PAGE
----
It does need to be said in fact that it is an extremely beautiful game. While it’s not perfect and some aspects aren’t done as well as others, a lot of the time it’s properly jaw-dropping how good looking it is. The environments and enemy design are one thing but I think particularly impressive is the design of Senua herself.
Played by Melina Juergens, Senua has been created through extremely extensive mocap which legitimately blazes a trail right through the uncanny valley and towards the other end. I’m not sure I’ve ever seen more convincing animation of a human being’s movements, expressions and speech. Shifting flawlessly from in-game cinematics to actual gameplay, Senua just looks brilliant and is completely compelling as a protagonist.
It’s worth mentioning that the animation quality of Senua was such that the moments when the game is interspersed with real video footage of a couple of actors (for flashbacks and narration) I initially almost mistook them for animated. Similarly, it’s the first time I’ve not found it jarring having real video footage side-by-side with animation.
I give a fair amount of the credit for this high quality to Ms. Jeurgens herself, and I found her performance as Senua to be extremely convincing. I will admit I have heard from other sources that they found her to be the epitome of ham-acting, with expressions ranging from wide-eyed bewilderment and terror to utterly over-the-top spitting fury, with absolutely nothing else. I’ll admit in hindsight that these are the two emotions I remember from Senua, but at the same time it feels like a rather jaded view and one which arose from not immersing yourself in the story.
Some credit is also due of course to the environments and setting of the game. I can’t comment for how accurate the portrayal of the Norse underworld and mythology is, but I personally was completely convinced. It managed to hit a good line where I find myself intrigued and interested by tidbits of Norse history scattered throughout (like the use of the Blood Eagle) and also managed to create a setting which was just simultaneously spooky but very cool.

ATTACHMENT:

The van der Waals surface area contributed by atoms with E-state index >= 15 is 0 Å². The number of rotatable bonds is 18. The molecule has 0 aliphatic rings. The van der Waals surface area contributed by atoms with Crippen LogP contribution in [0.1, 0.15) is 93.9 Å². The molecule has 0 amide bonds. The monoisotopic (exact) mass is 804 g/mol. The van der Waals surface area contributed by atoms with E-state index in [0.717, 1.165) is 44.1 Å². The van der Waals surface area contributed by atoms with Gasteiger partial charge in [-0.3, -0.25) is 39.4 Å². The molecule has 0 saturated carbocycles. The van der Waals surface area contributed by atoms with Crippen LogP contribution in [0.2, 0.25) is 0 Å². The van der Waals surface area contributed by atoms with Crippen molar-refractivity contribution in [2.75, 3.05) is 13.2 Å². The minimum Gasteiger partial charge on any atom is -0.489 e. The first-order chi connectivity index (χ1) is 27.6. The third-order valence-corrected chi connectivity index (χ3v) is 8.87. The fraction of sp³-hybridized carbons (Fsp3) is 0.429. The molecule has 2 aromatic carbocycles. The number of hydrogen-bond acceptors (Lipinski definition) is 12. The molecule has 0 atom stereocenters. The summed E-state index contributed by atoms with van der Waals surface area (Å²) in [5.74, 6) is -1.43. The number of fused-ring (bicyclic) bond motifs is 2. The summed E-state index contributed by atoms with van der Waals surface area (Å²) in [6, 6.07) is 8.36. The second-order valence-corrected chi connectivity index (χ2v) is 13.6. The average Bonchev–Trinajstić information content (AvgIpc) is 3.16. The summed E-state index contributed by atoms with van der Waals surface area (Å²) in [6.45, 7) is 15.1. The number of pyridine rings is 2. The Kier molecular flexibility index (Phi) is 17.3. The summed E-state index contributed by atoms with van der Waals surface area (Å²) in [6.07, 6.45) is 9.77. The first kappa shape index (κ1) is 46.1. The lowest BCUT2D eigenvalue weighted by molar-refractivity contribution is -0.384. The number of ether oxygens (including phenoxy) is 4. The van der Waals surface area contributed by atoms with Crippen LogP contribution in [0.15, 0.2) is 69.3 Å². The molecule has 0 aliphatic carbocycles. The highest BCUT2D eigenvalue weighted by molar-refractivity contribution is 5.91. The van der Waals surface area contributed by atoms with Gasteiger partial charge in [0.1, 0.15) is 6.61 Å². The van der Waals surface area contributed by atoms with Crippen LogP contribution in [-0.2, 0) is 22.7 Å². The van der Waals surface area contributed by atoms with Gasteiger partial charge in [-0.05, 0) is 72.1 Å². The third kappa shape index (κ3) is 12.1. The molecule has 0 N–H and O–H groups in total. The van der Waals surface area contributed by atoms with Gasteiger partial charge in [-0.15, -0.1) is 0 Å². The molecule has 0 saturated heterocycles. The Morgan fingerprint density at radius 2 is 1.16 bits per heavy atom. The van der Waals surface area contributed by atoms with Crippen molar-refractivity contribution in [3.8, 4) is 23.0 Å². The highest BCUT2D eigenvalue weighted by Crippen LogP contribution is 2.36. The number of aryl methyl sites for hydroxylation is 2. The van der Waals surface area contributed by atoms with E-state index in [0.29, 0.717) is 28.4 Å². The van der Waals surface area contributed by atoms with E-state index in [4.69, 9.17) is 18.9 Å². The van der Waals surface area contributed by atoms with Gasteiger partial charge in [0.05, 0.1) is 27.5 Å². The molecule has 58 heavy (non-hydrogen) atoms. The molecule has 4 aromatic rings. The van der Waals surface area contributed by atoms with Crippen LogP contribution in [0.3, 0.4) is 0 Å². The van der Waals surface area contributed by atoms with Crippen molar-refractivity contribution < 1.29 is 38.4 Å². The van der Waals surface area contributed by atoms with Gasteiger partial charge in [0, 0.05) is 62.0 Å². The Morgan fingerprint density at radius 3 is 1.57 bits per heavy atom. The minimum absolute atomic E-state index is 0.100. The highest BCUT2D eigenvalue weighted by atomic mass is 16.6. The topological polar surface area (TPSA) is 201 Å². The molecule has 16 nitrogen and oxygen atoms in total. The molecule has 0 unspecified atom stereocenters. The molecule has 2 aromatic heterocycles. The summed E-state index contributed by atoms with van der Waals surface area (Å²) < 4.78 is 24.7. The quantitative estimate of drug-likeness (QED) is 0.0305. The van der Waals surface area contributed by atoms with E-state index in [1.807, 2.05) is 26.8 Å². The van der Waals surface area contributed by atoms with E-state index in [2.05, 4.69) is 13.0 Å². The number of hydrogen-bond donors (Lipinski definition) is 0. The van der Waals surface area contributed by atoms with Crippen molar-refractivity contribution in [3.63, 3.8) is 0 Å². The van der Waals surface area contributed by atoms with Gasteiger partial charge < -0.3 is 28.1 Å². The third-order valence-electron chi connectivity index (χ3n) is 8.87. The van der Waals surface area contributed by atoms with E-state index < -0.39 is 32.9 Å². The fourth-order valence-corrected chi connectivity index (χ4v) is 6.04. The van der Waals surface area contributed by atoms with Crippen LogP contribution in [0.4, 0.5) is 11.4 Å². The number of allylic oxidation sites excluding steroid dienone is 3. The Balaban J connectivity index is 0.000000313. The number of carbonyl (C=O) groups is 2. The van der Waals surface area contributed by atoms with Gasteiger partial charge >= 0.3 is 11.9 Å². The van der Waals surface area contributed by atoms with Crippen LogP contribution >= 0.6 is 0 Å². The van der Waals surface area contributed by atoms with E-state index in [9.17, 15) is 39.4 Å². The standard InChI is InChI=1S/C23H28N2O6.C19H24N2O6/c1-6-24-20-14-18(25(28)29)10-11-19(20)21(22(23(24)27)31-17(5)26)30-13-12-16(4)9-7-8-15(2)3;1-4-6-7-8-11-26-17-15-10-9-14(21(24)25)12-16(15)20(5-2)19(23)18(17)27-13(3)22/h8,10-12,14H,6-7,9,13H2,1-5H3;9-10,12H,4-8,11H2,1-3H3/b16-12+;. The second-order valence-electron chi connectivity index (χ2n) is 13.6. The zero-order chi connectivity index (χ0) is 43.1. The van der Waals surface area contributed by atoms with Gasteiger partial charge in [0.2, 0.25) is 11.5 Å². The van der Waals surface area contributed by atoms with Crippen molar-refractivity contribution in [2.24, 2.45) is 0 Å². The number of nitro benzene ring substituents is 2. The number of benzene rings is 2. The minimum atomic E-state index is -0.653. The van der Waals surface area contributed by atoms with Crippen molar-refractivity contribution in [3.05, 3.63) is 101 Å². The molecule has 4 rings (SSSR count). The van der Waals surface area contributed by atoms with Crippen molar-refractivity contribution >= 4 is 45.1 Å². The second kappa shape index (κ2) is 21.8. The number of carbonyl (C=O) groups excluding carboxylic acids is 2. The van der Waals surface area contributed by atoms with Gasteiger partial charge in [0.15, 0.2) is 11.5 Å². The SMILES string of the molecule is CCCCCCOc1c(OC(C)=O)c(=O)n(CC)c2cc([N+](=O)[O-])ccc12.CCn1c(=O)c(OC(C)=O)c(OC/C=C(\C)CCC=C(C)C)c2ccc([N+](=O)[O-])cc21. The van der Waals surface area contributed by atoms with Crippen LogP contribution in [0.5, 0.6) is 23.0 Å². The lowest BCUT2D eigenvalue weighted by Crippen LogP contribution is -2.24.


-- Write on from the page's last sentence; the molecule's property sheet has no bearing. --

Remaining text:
Immersion is something which is of utmost importance for story games like this, and for me I was pulled in without a glance back. The atmosphere of the game is brilliant, enhanced by Senua herself. It’s constantly eerie and threatening and somewhat alien whilst also still with that touch of humanity. It looks exactly like a world that was not designed for humans and it feels as such when you travel through it; almost completely unwelcoming and hostile.
The manifestations of Senua’s psychosis also play an important role in this. Their constant whispering in the back of Senua’s mind, berating her repeatedly for her failures (real and perceived) is ghostlike and sinister, backed up by the far more deliberately threatening and frankly almost terrifying voice of the Darkness. Even better, the voices actually play a role in the gameplay occasionally directing you and warning you, so you have to keep an ear out for them telling you to “Watch out!” as an enemy swings at you from behind.